Analog VLSI Excitatory Feedback Circuits for Attentional Shifts and Tracking

  • T. G. Morris
  • S. P. DeWeerth
Part of the The Springer International Series in Engineering and Computer Science book series (SECS, volume 447)


In biological vision systems, the term attention describes the way that information is prioritized and selected [23]. Selective attention is necessary in visual processing in order to handle the overwhelming amount of sensory information that is available. Visual systems, such as those found in primates, have a hybrid architecture in which low-level processing is performed in parallel across the entire visual field, and high-level processing is only performed on a selected subregion of the visual field [2]. Low-level tasks that are computed entirely in parallel are described as preattentive. Attentive processing uses this preattentive information to select a smaller region of interest for subsequent high-level processing. The duality of parallel computation and serial selections of regions of interest exemplifies the trade-off between speed and processing sophistication that results from the utilization of a limited amount of processing circuitry. If the attentional selection were not performed, an overwhelming amount of neural circuitry would be required in order to perform the high-level processing in parallel over the entire visual field [1].


Selective Attention Local Excitation Space Constant Excitatory Current Analog VLSI 
These keywords were added by machine and not by the authors. This process is experimental and the keywords may be updated as the learning algorithm improves.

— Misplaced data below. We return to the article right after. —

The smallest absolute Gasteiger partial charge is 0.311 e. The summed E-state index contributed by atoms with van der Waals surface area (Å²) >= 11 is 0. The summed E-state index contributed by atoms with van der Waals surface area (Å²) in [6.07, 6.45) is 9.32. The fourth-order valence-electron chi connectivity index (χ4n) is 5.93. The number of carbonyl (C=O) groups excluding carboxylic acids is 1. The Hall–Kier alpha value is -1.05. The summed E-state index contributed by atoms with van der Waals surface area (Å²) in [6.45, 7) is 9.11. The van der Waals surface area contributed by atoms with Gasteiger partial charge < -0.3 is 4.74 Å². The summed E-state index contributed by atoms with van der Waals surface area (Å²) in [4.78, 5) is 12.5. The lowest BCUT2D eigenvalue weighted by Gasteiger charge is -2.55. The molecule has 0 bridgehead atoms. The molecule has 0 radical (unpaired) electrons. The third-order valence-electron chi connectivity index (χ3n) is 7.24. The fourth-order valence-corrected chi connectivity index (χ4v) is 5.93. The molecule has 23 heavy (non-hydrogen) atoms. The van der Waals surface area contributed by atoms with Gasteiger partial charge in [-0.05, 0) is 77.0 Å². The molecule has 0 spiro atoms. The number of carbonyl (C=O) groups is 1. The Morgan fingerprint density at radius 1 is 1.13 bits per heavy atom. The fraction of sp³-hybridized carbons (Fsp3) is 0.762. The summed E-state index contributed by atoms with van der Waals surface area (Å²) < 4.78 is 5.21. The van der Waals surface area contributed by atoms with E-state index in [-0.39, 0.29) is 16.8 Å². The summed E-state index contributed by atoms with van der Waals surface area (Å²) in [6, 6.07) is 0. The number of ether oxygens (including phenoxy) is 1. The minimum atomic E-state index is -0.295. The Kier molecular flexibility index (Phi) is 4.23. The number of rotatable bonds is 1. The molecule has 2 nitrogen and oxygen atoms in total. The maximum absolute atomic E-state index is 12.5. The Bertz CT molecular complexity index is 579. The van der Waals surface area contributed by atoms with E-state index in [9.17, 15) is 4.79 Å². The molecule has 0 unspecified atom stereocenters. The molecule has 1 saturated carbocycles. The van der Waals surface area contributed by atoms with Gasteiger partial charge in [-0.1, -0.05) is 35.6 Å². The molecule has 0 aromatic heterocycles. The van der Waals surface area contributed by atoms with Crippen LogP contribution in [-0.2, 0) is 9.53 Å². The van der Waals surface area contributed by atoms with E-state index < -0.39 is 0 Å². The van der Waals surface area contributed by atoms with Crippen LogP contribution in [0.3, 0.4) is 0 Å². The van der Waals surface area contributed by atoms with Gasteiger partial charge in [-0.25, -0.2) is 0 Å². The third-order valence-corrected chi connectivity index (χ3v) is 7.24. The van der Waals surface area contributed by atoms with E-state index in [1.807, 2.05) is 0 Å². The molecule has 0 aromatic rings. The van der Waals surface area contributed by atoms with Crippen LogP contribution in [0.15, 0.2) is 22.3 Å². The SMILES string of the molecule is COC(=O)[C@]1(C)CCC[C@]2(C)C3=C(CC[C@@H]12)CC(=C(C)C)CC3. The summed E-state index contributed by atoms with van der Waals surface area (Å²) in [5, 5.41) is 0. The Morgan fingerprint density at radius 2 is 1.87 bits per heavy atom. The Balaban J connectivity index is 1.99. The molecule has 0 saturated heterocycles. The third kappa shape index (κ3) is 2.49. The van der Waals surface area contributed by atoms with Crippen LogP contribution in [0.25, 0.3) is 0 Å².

Unable to display preview. Download preview PDF.

Unable to display preview. Download preview PDF.


  1. [1]
    Y. Aloimonos. Active Perception. Lawrence Erlbaum Associates, Hillsdale, New Jersey, 1993.Google Scholar
  2. [2]
    J. R. Bergen and B. Julesz. Parallel versus serial processing in rapid pattern discrimination. Nature, 303, June 1983.Google Scholar
  3. [3]
    K. A. Boahen and A. G. Andreou. A contrast sensitive silicon retina with reciprocal synapses. Advances in Neural Information Processing Systems, 4:764–772, 1992.Google Scholar
  4. [4]
    C. L. Colby. The neuroanatomy and neurophysiology of attention. Journal of Child Neurology, 6:90–118, 1991.CrossRefGoogle Scholar
  5. [5]
    T. Delbrück. Silicon retina with correlation-based velocity-tuned pixels. IEEE Transactions on Neural Networks, 4(3):529–541, May 1993.CrossRefGoogle Scholar
  6. [6]
    S. P. DeWeerth. Converting spatially encoded sensory information to motor signals using analog VLSI circuits. Autonomous Robots, 2:93–104, 1995.CrossRefGoogle Scholar
  7. [7]
    S. P. DeWeerth and T. G. Morris. Analog VLSI circuits for primitive sensory attention. In Proceedings of the IEEE International Symposium on Circuits and Systems, volume 6, pages 507–510, 1994.Google Scholar
  8. [8]
    S. P. DeWeerth and T. G. Morris. CMOS current mode winner-take-all circuit with distributed hysteresis. Electronics Letters, 31(13):1051–1053, 1995.CrossRefGoogle Scholar
  9. [9]
    B. Gilbert. A monolithic 16-channel analog array normalizer. IEEE Journal of Solid State Circuits, SC-19(6):956–963, December 1984.CrossRefGoogle Scholar
  10. [10]
    J. G. Harris. Analog Models for Early Vision. PhD thesis, California Institute of Technology, 1991.Google Scholar
  11. [11]
    T. K. Horiuchi, B. Bishofberger, and C. Koch. An analog VLSI saccadic eye movement system. In Cowan, Tesauro, and Alspector, editors, Advances in Neural Information Processing Systems 6, pages 582–589, San Francisco, 1994. Morgan Kaufman.Google Scholar